TURNER: If you had no other information or evidence other than the fact that they attended, is that enough for you, for the FBI to open a counterintelligence investigation of a private U.S. citizen?
COMEY: I can't answer the hypothetical because it would depend upon a number of other things.
TURNER: I limited it to where there would be no other things, Mr. Comey. I said only, if the only information that you had was that they had intended an event in which they were paid which was a conference and it was not covert, is that only sufficient information to open an investigation against a private U.S. citizen?
COMEY: Who paid them? Did they disclose it? What did they discuss when they were there? Who else was sitting with them? There's lots and lots of other circumstances that make that -- even that simple-seeming hypo difficult to answer.
TURNER: Well, let's say that they've traveled to a foreign country and they openly traveled, wasn't covert. Is traveling there enough?
COMEY: Just traveling around the world, no.
TURNER: OK, well I'm very concerned, Mr. Comey, about the issue of how an investigation is opened and -- and how we end up at this situation once again where Mr. Clapper, had (ph) the director of national intelligence, just said that when he left there was no evidence of collusion and yet, as Admiral Rogers said, we're sitting now where the Russians' goal is being achieved of causing a cloud or undermining our electoral process. So I certainly hope that you take an expeditious look at what you have undertaken because it affects the heart of our democracy.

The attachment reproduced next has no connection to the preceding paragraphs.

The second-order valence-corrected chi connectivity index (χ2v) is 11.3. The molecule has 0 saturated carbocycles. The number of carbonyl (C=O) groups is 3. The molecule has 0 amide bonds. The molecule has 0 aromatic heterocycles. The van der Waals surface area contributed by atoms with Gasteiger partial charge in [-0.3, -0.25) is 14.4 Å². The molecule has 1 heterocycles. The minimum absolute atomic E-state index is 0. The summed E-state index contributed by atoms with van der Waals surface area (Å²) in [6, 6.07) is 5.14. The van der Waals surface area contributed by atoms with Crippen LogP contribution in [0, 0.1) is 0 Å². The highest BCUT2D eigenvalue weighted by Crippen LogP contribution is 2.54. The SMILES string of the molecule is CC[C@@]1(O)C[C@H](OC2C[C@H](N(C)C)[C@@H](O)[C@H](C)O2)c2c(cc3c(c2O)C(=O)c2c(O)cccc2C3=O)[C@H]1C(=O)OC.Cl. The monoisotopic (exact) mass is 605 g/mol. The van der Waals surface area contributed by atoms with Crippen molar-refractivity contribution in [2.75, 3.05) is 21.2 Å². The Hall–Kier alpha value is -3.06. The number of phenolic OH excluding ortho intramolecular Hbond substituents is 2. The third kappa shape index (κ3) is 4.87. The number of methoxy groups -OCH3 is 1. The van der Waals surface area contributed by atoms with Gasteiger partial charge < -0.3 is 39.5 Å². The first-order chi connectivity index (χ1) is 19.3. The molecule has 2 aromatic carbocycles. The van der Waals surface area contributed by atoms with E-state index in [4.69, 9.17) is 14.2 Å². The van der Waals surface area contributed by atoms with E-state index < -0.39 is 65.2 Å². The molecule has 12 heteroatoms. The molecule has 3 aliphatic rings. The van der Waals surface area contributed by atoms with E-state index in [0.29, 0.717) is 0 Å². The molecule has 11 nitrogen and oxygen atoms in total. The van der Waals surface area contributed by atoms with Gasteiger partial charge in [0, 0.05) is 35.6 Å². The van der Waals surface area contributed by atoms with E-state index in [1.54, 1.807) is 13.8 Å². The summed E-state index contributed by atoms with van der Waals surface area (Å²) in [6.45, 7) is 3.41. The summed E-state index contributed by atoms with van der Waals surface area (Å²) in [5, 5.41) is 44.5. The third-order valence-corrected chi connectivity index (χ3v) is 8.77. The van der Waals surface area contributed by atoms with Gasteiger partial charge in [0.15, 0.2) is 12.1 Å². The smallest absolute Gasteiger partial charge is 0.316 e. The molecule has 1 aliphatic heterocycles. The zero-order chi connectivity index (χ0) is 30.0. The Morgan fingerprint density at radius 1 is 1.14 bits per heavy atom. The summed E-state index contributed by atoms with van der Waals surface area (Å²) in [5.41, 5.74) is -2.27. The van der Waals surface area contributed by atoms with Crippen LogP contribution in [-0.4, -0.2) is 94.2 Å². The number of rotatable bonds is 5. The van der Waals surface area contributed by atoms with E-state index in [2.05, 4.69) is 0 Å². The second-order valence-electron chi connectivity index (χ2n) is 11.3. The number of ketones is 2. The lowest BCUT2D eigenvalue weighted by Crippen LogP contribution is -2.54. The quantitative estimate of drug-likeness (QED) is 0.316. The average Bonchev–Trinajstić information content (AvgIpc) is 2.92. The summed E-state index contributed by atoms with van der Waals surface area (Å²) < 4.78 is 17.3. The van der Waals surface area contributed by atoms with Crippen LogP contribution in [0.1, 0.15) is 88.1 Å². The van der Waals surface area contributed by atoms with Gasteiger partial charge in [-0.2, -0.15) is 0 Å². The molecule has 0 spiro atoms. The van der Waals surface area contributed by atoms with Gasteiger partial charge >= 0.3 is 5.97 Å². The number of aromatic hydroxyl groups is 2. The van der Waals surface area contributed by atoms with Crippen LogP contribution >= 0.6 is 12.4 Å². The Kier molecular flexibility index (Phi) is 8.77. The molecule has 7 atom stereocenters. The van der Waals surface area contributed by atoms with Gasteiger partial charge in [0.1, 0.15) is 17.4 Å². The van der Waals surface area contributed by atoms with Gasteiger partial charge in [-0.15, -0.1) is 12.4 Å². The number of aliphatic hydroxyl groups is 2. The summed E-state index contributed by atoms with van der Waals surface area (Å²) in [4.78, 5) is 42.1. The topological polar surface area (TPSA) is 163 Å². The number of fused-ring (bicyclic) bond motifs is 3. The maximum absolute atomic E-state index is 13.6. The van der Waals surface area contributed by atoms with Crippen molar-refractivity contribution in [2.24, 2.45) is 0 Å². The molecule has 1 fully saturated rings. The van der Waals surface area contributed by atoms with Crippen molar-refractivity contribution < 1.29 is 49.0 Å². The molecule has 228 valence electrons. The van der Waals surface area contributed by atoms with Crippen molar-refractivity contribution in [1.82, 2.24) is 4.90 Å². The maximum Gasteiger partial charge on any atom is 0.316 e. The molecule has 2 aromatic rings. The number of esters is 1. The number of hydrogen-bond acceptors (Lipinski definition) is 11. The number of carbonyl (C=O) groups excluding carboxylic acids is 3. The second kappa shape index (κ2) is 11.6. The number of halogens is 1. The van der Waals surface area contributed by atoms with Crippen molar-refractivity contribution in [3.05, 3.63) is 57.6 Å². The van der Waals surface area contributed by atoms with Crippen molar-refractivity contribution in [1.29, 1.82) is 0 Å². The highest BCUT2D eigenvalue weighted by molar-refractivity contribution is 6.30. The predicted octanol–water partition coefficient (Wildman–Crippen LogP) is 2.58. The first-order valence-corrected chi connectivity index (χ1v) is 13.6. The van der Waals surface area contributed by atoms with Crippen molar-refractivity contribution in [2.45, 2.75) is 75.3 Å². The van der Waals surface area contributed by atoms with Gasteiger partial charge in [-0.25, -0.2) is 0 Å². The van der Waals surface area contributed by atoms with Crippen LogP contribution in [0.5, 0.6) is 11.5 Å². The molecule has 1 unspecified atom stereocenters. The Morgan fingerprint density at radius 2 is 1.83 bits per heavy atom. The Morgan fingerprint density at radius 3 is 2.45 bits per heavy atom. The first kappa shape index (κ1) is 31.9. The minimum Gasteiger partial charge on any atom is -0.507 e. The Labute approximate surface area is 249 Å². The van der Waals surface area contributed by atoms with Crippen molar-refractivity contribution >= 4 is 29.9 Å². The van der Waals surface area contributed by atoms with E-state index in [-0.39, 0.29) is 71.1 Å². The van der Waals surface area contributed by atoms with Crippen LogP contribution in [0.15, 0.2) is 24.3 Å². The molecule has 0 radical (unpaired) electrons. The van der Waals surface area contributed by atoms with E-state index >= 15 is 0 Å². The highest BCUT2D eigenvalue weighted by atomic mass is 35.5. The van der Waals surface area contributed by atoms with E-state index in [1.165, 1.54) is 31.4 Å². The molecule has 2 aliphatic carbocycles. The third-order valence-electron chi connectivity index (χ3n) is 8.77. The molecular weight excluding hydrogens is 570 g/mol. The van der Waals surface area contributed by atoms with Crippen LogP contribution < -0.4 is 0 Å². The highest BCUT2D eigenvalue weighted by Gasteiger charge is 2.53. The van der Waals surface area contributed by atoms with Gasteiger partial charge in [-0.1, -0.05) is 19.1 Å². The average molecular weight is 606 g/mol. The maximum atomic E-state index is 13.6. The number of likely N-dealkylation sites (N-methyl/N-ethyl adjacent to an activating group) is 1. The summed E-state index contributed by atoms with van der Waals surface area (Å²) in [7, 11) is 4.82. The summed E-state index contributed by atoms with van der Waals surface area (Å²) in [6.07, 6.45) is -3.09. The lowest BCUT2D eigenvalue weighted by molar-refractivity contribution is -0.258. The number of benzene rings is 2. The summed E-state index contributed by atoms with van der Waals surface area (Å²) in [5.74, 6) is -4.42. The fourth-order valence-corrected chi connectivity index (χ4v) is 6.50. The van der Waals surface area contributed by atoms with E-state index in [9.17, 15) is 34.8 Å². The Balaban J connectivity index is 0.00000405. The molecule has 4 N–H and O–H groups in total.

Mr. Comey, I have a question against -- again concerning classified information. Now, I know that if I attend a classified briefing and I receive classified information and I go and tell someone that classified information, if I leak it, I release it, then I've committed a crime. But what if someone goes to a classified briefing, walks out of that briefing, and openly lies about the content of that briefing? Because it's unclear to me what happens then.
And it's important because, as you know, this committee and certainly both of you gentlemen have handled a lot of classified information and recently, more recently, the purported classified information is put out in the press, The Washington Post, The New York Times reports information. And you know and I know and we all know, having handled classified information, that some of that information is not true. Are the sources of that classified information, if they come out and lie about the content of classified information, have they committed a crime?